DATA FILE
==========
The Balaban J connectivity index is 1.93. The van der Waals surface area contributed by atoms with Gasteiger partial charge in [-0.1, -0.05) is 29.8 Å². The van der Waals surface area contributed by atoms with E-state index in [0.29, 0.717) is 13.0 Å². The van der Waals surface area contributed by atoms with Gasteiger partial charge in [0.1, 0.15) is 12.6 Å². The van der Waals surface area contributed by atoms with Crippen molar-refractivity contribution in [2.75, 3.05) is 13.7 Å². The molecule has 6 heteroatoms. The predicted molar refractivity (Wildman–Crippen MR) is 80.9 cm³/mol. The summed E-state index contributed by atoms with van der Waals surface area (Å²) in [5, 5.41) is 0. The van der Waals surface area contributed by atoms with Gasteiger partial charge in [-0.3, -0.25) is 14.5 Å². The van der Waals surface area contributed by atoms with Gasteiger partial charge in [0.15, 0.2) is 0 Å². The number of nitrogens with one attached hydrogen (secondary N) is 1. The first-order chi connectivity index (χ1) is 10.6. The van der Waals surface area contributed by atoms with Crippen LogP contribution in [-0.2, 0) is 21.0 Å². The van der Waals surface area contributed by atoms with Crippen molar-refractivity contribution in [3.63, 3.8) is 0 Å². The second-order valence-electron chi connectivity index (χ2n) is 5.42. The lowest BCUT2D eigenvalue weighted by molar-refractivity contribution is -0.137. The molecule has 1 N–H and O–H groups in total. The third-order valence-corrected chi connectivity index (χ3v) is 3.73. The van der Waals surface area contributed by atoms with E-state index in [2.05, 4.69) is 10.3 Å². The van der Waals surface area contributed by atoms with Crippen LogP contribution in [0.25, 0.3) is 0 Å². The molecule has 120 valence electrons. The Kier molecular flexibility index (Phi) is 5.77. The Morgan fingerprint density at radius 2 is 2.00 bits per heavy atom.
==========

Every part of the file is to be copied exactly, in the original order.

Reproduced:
The Balaban J connectivity index is 1.93. The van der Waals surface area contributed by atoms with Gasteiger partial charge in [-0.1, -0.05) is 29.8 Å². The van der Waals surface area contributed by atoms with E-state index in [0.29, 0.717) is 13.0 Å². The van der Waals surface area contributed by atoms with Gasteiger partial charge in [0.1, 0.15) is 12.6 Å². The van der Waals surface area contributed by atoms with Crippen molar-refractivity contribution in [2.75, 3.05) is 13.7 Å². The molecule has 6 heteroatoms. The predicted molar refractivity (Wildman–Crippen MR) is 80.9 cm³/mol. The summed E-state index contributed by atoms with van der Waals surface area (Å²) in [5, 5.41) is 0. The van der Waals surface area contributed by atoms with Gasteiger partial charge in [-0.3, -0.25) is 14.5 Å². The van der Waals surface area contributed by atoms with Gasteiger partial charge in [0.15, 0.2) is 0 Å². The number of nitrogens with one attached hydrogen (secondary N) is 1. The first-order chi connectivity index (χ1) is 10.6. The van der Waals surface area contributed by atoms with Crippen LogP contribution in [-0.2, 0) is 21.0 Å². The van der Waals surface area contributed by atoms with Crippen molar-refractivity contribution in [3.63, 3.8) is 0 Å². The second-order valence-electron chi connectivity index (χ2n) is 5.42. The lowest BCUT2D eigenvalue weighted by molar-refractivity contribution is -0.137. The molecule has 1 N–H and O–H groups in total. The third-order valence-corrected chi connectivity index (χ3v) is 3.73. The van der Waals surface area contributed by atoms with E-state index in [2.05, 4.69) is 10.3 Å². The van der Waals surface area contributed by atoms with Crippen LogP contribution in [0.25, 0.3) is 0 Å². The molecule has 120 valence electrons. The Kier molecular flexibility index (Phi) is 5.77. The Morgan fingerprint density at radius 2 is 2.00 bits per heavy atom.